On June 29th, I had the opportunity to stand by other supporters of reproductive justice at Reproaction’s Show Me Accountability Campaign Kick-Off, where activists, advocates, and organizations demanded that the Missouri Sanctity of Life Committee spend their time discussing how to support the lives of all Missourians. Missouri legislators, the ones that vote on laws that impact us, believe that “all lives matter.” Therefore, they must also address issues of:
- Infant and maternal mortality
- Healthcare access for all
- Living wages and economic disparities
- Gun violence
- Racial disparities in policing
- And legal discrimination that continues to exist against the LGBT community
These are the issues that affect the “sanctity of life” of all Missourians. They are the issues that legislators, and members of the Sanctity of Life Committee, continue to ignore. Instead, our legislators introduce even more harmful legislation that does not alleviate these issues but take them to the next level.
This powerful action happened just two days after the United States Supreme Court ruled in favor of Whole Woman’s Health in a 5-3 decision. This court case came from the implementation of HB 2 in Texas, which placed unnecessary restrictions and expensive requirements on abortion providers, inhibiting a person’s access to reproductive health care.
The intersections of the reproductive rights movement and other pro-social change movements cannot go unnoticed. One photo that spoke to the importance of this decision and the intersectionality of this movement stated, “Reproductive justice is also a trans issue.”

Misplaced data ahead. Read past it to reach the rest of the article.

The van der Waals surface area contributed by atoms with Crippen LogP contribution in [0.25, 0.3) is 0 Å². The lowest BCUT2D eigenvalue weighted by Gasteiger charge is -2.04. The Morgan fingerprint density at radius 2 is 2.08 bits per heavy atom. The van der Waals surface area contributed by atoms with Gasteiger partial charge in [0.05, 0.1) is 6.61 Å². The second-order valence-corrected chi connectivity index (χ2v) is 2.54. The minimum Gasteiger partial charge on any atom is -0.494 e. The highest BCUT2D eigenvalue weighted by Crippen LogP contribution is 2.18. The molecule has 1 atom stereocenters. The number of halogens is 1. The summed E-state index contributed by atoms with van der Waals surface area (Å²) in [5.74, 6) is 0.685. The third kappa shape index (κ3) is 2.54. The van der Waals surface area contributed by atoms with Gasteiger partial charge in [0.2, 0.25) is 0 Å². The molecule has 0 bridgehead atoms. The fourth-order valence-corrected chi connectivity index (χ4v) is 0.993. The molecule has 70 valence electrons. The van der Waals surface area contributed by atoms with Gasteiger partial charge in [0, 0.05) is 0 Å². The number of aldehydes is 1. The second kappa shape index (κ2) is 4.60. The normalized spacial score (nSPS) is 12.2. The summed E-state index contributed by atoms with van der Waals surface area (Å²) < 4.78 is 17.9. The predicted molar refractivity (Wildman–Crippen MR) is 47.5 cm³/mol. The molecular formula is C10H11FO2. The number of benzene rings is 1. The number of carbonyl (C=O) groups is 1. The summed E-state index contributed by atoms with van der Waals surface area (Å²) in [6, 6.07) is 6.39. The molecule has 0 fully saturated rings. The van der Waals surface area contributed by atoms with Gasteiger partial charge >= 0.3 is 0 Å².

Equal, inclusive access to reproductive health care is an LGBTQ issue. True reproductive justice can only be accomplished when individuals of all gender identities are included.
Reproductive justice means that all individuals of all identities have the right to make decisions about their bodies when it comes to healthcare, family, and future planning. True reproductive justice demands that all people have equal access to these decisions about themselves and their bodies.
Again, reproductive health and reproductive justice can only be achieved if individuals of all gender identities are equally included and represented at the table. LGBTQ voices must continue to be lifted up in the reproductive justice movement. The Supreme Court’s ruling in Whole Woman’s Health v. Hellerstedt was one step in the right direction for the reproductive justice movement and making sure that it is inclusive of all identities.
Wednesday’s action is a reminder that even after the Supreme Court’s ruling, the reproductive justice movement is still happening. A great deal of that work continues in Missouri as we show up for reproductive justice and the lives of all individuals, regardless of their sexual orientation, gender identity, race, gender, class, and ability status. I look forward to coming together in solidarity as we continue to demand accountability. #ShowMeRJ